Arts & Entertainment » Sports

Kids these days



Fifteen-year-old Major League Soccer Savior Freddy Adu came to Rochester last Wednesday night as part of a friendly match that pitted his team, DC United, against the Rhinos. United won, 2-0, and Adu scored a fine mid-range goal set up by former Greece Arcadia star and United teammate Dema Kovalenko.

            Adu's got that Bill Clinton charisma about him. He signed zillions of autographs and people were screaming his name and touching him as if he were Justin Timberlake. Outside the DC locker room, he had his picture taken with the seductive Rochester Rhinestones dance team, during which he exclaimed, as any teenager with raging hormones might, "This is the greatest day of my life!"

            Clinton might have said the same thing.

            Many have questioned whether it's good to thrust amazingly talented teens such as Adu into pro sports careers and surround them with pressure. Veteran teammate Jaime Moreno, one of MLS' leading scorers, says, "I mean... I don't know what kind of pressure you're talking about... He's got no pressure because he's got a four-year guaranteed contract. There's nothing to worry about."

            Adu is guaranteed at least $2 million.

            Earnie Stewart, a DC teammate and 13-year veteran of the US national team, says nothing is different about having a 15-year-old teammate: "I don't know. He's one of my teammates. I don't look at him as 15. He's one of my teammates and I treat him just like everyone."

            Stewart, 35, seemed to hold back, hence the "I don't know what to say" nature of the comment. He and Moreno, 30, appeared cool in speaking about Adu. Both are seasoned pros with World Cup experience. It must be tough to watch a 15-year-old, come in and make the top salary on the team and in the league, and have nearly everyone kiss his feet.

            On the other hand, maybe they're just tired of talking about him.

If there's anything good about being a Red Wing with an injury requiring extended rehab, it's that you get a chance to go to the Minnesota Twins' complex in Fort Myers, Florida. That's where shortstop and occasional City Newspaper contributor Jason Bartlett is healing his broken wrist. I called him at lunchtime on June 25 and he was headed to the beach with some players from Minnesota's Gulf Coast League rookie ball team.

            Bartlett recently began fielding. He'll soon start swinging a Wiffle Ball bat before he tries a wooden bat. He wouldn't say when he'll be back, but it's likely to be sometime in mid- to late-July.

            He's paying attention to the Wings, though he wasn't sure where they were in the standings. As of June 25, Rochester was in second place, one game ahead of Buffalo and four-and-a-half behind Scranton Wilkes-Barre. Bartlett knew that first-baseman Justin Morneau and pitchers Dave Gassner and Jesse Crain made the International League All-Star team.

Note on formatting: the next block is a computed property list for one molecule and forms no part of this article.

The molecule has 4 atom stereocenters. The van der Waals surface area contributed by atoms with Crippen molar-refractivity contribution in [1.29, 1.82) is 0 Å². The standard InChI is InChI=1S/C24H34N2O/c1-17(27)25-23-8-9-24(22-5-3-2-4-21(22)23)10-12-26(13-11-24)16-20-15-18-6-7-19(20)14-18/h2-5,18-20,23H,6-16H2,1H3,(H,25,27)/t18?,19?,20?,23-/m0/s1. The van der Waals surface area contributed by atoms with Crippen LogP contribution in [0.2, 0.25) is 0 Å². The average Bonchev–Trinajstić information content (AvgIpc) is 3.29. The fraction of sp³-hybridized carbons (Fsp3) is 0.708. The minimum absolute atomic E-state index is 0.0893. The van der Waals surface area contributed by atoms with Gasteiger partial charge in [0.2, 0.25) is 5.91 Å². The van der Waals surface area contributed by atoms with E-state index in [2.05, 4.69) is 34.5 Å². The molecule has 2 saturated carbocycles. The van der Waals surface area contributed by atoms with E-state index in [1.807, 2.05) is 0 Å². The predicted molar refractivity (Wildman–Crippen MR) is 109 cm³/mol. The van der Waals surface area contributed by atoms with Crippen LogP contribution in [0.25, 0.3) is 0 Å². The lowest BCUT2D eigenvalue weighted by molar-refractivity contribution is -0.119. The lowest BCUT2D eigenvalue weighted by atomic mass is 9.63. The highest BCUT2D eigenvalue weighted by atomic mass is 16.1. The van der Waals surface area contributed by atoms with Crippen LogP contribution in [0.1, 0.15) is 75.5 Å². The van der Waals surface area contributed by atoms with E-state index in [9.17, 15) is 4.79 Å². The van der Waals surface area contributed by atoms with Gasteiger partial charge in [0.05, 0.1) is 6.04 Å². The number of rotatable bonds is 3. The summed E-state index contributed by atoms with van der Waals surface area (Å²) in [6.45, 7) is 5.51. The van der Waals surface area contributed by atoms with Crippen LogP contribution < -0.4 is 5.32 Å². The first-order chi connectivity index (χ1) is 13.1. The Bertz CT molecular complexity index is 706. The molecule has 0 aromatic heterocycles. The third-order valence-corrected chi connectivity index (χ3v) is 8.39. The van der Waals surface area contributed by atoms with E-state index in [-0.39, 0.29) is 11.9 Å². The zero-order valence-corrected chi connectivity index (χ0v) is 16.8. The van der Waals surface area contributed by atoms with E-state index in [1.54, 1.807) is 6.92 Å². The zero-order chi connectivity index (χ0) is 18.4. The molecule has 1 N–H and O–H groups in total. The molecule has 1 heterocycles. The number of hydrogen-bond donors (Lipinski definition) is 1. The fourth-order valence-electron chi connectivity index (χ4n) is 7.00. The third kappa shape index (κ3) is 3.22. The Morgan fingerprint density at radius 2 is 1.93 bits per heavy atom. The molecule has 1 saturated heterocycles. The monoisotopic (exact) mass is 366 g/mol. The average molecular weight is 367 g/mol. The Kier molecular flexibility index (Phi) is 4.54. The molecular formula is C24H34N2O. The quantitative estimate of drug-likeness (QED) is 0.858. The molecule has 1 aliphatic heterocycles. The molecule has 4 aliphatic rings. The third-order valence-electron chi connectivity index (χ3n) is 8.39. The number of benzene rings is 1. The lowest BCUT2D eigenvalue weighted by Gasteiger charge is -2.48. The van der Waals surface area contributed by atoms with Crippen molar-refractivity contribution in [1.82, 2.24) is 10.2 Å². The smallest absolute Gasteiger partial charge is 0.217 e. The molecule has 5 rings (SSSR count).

He also bellyached that, despite being in Florida, he's still splitting rent with Crain, who's his roommate in Rochester.

            See, life really isn't fair, even to pro athletes.

My dad and I watched the Red Wings' Father's Day victory over Charlotte and had one of the best times we've ever had together. The game was a slugfest and we thoroughly enjoyed talking baseball with each other and a couple of great fans around us. And I also thoroughly enjoyed the fattest, juiciest half-pound hamburger I swear I ever ate.

            Later, I scoured the concourse for Cracker Jack, which I couldn't find. Someone told me it was only sold by walk-around vendors, whom I also couldn't find. So I was forced to settle for French fries.

            When the seventh-inning stretch arrived, people became solemn during "God Bless America," but personally, I felt more somber when that patriotic song was followed by "Take Me Out to the Ball Game," and it mentioned buying Cracker Jack...

            Frontier Field is decent. It has delicious, reasonably priced concessions. It's better when the Wings are fun to watch. But the stadium would be best as a baseball-only facility.

            My major complaint is the price we paid to build it. The Diamond in Richmond, Virginia --- the best minor league stadium I've visited --- was built in 1985 for $8 million, according to the Richmond Braves' website. Frontier Field was built in 1996 for about $41.5 million. Adjusted for inflation using the consumer price index, $8 million was worth $11.7 million in 1996. Conversely, $41.5 million in 1996 was worth $28.5 million in 1985. By 1996 numbers, Richmond built The Diamond for a little more than a quarter of what Frontier cost. Frontier Field is good, but it's not $41.5 million good...

            Final thought: I recently read on the Bills website that former receiver Andre Reed is a devoted husband and loving father, which is likely true. But I recall one veteran I interviewed, who told me to turn my tape recorder off so he could offer me this description of the Buffalo receiver, following Reed's last Bills season in 1999: "Andre Reed was a f---ing cancer."

            Fortunately, I didn't need my tape recorder on to remember that.

Add a comment